Anatomy Trains Recipe (12 sessions) – It is not strange Anatomy Trains Recipe covers the same
territory - the myofascia of the entire parietal body - as the Ida Rolf’s form of Structural Integration: Rolf Classic Recipe (RCR) They are based on the same principles. Thomas W. Weyers is trained in Rolfing. The Anatomy Trains is offered in a 12-session recipe, which is based around coherent myofascially-linked complexes called "myofascial meridians". This approach has the advantage of basing the recipe on a logical unfolding of myofascial continuities rather than a protocol based largely on "Ida said". Overall the new protocol is easier to learn and retain, and makes the journey from postural/movement assessment to treatment plan more accessible. Another general point is that these myofascial meridians can be understood in three ways: 1) As a line 2) As a plane 3) As a volume
Ad 1) Line: Ad 2) Plane: A simple geometric line. The most economical line of pull, from one end of the line to the other, attachment to attachment. Each line - especially the cardinal (front, back, and side) lines - extends into the surrounding investing fascia blended into the specific myofascia of the line. (See Figure 4B) The three-dimensional actuality of the muscles and fascia named within the line.

Ad 3) Volume:

Tensegrity | tensional integrity | Anatomy Trains

june 2010 – 4

In other words, the Superficial Front Line (SFL) – the main territory for the first session – can be viewed as 1) a geometric pull from the top of the toes to the anterior hip, and from the pubic symphysis to the skull, and/or 2) the muscles and associated fascia of the anterior compartment of the leg (tibialis anterior, long toe extensors, tissue on the anterior surface of the tibia, and so on up the body), and/or 3) the superficial fascia (deep investing fascia - crural in the lower leg, fascia lata in the thigh, etc.) extending around the outer aspect of the structures listed in the tables, blending away from the line's myofascial specifics. In practice, these three views of the line are combined, and the style and order for working with structures and tissues within the line vary enormously from client to client. In the first session, for instance, one person might require a strategy of working from the feet up, another might focus on the rib cage, with only minimal work being done elsewhere. One client might call for really deep movement of tissue, while another may need a sensitive introduction to their own interior space. The method lies in unfolding the tissues as outlined below, the skill in the method involves deeply sensing and understanding the client and their immediate, long-term, and even their unexpressed needs. All bodywork is a conversation between two intelligent systems. Any recipe - ATR, RCR, or any other methodological approach - must defer in the end to the specifics of the "conversation" between practitioner and client. Put in its most simple form, following is a summary of the Anatomy Trains Recipe’s 12 sessions.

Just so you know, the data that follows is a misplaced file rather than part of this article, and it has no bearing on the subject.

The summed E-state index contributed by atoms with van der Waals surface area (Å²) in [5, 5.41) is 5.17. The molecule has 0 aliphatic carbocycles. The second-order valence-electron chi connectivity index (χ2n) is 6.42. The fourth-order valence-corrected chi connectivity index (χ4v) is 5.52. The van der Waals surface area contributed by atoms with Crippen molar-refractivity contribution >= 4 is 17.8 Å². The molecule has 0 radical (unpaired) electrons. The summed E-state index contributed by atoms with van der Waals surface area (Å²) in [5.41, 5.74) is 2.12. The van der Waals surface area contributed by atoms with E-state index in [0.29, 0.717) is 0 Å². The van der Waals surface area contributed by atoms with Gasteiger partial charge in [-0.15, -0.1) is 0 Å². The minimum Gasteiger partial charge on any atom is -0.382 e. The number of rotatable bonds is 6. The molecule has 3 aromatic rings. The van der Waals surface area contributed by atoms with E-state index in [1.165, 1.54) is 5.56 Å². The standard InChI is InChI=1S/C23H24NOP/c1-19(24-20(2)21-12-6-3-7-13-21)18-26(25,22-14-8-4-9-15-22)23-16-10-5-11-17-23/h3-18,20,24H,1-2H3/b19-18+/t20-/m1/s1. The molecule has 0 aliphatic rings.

Session Open 1 Superficial 2 3 Open the Superficial Front Line (SFL). Differentiate Superficial and Deep Front Arm Lines from axial body. Open the Superficial Back Line (SBL). Differentiate the Superficial Back and Deep Back Arm lines from axial body. Open the Lateral Line (LL). Differentiate all four Arm Lines from below, and open lateral aspects of the Deep Front Line (DFL) at either end of the rib cage. Balance 4 Balance superficial myofasciae for tonal balance of both right and left Spiral Line (SL). Open 5 6 7 8 Core Open the lower portion of the Deep Front Line (DFL). Balance with Lateral Line (LL). Open the trunk portion of the DFL.Revisit Front Arm Lines, especially Deep Front Arm Line. Open the Deep Back Line (DBL). Relate to DFL. Attention to "inner bag" (peri-articular) issues of support from calcaneus to ischial tuberosities to sacrum to the mid-dorsal hinge (around T6). Open the neck and head portions of the DFL and DBL. Relate to Arm Lines. Promote tonal balance, complete movement and integration 9 10 11 12 Promote tonal balance, complete movement and integration in the seven lines - that run through the pelvis and legs - with an emphasis on stance and walking. Promote tonal balance, complete movement and integration in the nine lines - that run through and around the rib cage - with an emphasis on breathing. Promote tonal balance, complete movement and balanced integration in the four lines of the arms and shoulder girdle, with an emphasis on balanced shoulders. Promote the balance of the deep muscles of the spine, and complete "fascial tensegrity" balance across the entire body, with an emphasis on deep adaptability in the spine.

Obviously, the ATR is presented here only in skeletal form. In training, the details and the techniques are filled in on many other levels. (Article Massage Therapy) Tensegrity | tensional integrity | Anatomy Trains june 2010 – 5